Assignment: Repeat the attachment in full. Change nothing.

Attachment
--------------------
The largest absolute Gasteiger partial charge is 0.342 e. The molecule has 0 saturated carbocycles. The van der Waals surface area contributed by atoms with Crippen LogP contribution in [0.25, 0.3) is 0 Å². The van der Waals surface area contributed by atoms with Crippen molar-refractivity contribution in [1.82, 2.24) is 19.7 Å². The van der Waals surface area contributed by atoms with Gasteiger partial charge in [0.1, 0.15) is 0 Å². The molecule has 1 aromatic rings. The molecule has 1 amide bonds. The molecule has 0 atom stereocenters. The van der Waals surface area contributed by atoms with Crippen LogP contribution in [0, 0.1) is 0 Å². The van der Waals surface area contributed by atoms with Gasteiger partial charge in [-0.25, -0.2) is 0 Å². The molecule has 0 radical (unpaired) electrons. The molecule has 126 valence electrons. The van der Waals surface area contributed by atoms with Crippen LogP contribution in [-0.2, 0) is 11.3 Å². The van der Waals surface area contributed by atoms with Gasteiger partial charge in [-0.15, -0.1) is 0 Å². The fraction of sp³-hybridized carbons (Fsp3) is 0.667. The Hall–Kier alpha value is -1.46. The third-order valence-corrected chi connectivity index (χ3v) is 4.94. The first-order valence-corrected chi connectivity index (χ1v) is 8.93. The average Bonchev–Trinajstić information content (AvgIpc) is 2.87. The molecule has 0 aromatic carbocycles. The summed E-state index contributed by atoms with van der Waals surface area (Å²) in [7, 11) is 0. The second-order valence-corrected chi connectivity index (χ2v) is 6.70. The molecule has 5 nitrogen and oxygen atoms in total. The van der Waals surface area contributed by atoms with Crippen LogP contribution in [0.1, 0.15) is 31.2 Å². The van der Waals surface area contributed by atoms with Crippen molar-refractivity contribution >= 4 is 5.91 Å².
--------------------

The largest absolute Gasteiger partial charge is 0.342 e. The molecule has 0 saturated carbocycles. The van der Waals surface area contributed by atoms with Crippen LogP contribution in [0.25, 0.3) is 0 Å². The van der Waals surface area contributed by atoms with Crippen molar-refractivity contribution in [1.82, 2.24) is 19.7 Å². The van der Waals surface area contributed by atoms with Gasteiger partial charge in [0.1, 0.15) is 0 Å². The molecule has 1 aromatic rings. The molecule has 1 amide bonds. The molecule has 0 atom stereocenters. The van der Waals surface area contributed by atoms with Crippen LogP contribution in [0, 0.1) is 0 Å². The van der Waals surface area contributed by atoms with Gasteiger partial charge in [-0.25, -0.2) is 0 Å². The molecule has 0 radical (unpaired) electrons. The molecule has 126 valence electrons. The van der Waals surface area contributed by atoms with Crippen LogP contribution in [-0.2, 0) is 11.3 Å². The van der Waals surface area contributed by atoms with Gasteiger partial charge in [-0.15, -0.1) is 0 Å². The fraction of sp³-hybridized carbons (Fsp3) is 0.667. The Hall–Kier alpha value is -1.46. The third-order valence-corrected chi connectivity index (χ3v) is 4.94. The first-order valence-corrected chi connectivity index (χ1v) is 8.93. The average Bonchev–Trinajstić information content (AvgIpc) is 2.87. The molecule has 0 aromatic carbocycles. The summed E-state index contributed by atoms with van der Waals surface area (Å²) in [7, 11) is 0. The second-order valence-corrected chi connectivity index (χ2v) is 6.70. The molecule has 5 nitrogen and oxygen atoms in total. The van der Waals surface area contributed by atoms with Crippen LogP contribution in [0.1, 0.15) is 31.2 Å². The van der Waals surface area contributed by atoms with Crippen molar-refractivity contribution >= 4 is 5.91 Å².